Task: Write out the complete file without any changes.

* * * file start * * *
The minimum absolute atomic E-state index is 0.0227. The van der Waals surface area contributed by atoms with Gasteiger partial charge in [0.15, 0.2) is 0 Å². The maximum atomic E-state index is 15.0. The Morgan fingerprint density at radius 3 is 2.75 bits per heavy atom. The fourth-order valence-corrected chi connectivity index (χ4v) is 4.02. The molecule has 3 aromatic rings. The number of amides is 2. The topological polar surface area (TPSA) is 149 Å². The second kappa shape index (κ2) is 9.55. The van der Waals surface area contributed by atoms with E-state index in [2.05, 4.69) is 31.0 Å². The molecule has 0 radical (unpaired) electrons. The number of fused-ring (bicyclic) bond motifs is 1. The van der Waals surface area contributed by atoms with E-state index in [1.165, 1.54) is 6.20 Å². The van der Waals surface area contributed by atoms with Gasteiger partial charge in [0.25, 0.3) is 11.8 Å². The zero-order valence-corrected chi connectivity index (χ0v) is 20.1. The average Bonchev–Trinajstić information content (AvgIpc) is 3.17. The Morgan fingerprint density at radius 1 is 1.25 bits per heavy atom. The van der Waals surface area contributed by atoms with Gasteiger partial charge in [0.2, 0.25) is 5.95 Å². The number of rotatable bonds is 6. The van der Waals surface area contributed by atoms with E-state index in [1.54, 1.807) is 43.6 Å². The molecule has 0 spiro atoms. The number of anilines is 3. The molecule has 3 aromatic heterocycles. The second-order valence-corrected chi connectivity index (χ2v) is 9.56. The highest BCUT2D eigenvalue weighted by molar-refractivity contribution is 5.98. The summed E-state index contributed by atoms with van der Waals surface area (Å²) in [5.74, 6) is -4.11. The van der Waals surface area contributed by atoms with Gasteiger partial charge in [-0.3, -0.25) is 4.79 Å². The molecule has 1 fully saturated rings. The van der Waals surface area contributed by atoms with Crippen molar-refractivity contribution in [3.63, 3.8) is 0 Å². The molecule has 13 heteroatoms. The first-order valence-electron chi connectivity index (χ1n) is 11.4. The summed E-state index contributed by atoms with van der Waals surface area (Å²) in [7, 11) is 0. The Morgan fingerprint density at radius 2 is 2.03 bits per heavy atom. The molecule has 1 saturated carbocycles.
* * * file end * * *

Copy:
The minimum absolute atomic E-state index is 0.0227. The van der Waals surface area contributed by atoms with Gasteiger partial charge in [0.15, 0.2) is 0 Å². The maximum atomic E-state index is 15.0. The Morgan fingerprint density at radius 3 is 2.75 bits per heavy atom. The fourth-order valence-corrected chi connectivity index (χ4v) is 4.02. The molecule has 3 aromatic rings. The number of amides is 2. The topological polar surface area (TPSA) is 149 Å². The second kappa shape index (κ2) is 9.55. The van der Waals surface area contributed by atoms with E-state index in [2.05, 4.69) is 31.0 Å². The molecule has 0 radical (unpaired) electrons. The number of fused-ring (bicyclic) bond motifs is 1. The van der Waals surface area contributed by atoms with E-state index in [1.165, 1.54) is 6.20 Å². The van der Waals surface area contributed by atoms with Gasteiger partial charge in [0.25, 0.3) is 11.8 Å². The zero-order valence-corrected chi connectivity index (χ0v) is 20.1. The average Bonchev–Trinajstić information content (AvgIpc) is 3.17. The Morgan fingerprint density at radius 1 is 1.25 bits per heavy atom. The van der Waals surface area contributed by atoms with Gasteiger partial charge in [0.2, 0.25) is 5.95 Å². The number of rotatable bonds is 6. The van der Waals surface area contributed by atoms with E-state index in [1.54, 1.807) is 43.6 Å². The molecule has 0 spiro atoms. The number of anilines is 3. The molecule has 3 aromatic heterocycles. The second-order valence-corrected chi connectivity index (χ2v) is 9.56. The highest BCUT2D eigenvalue weighted by molar-refractivity contribution is 5.98. The summed E-state index contributed by atoms with van der Waals surface area (Å²) in [5.74, 6) is -4.11. The van der Waals surface area contributed by atoms with Gasteiger partial charge in [-0.3, -0.25) is 4.79 Å². The molecule has 1 fully saturated rings. The van der Waals surface area contributed by atoms with Crippen molar-refractivity contribution in [3.63, 3.8) is 0 Å². The molecule has 13 heteroatoms. The first-order valence-electron chi connectivity index (χ1n) is 11.4. The summed E-state index contributed by atoms with van der Waals surface area (Å²) in [7, 11) is 0. The Morgan fingerprint density at radius 2 is 2.03 bits per heavy atom. The molecule has 1 saturated carbocycles.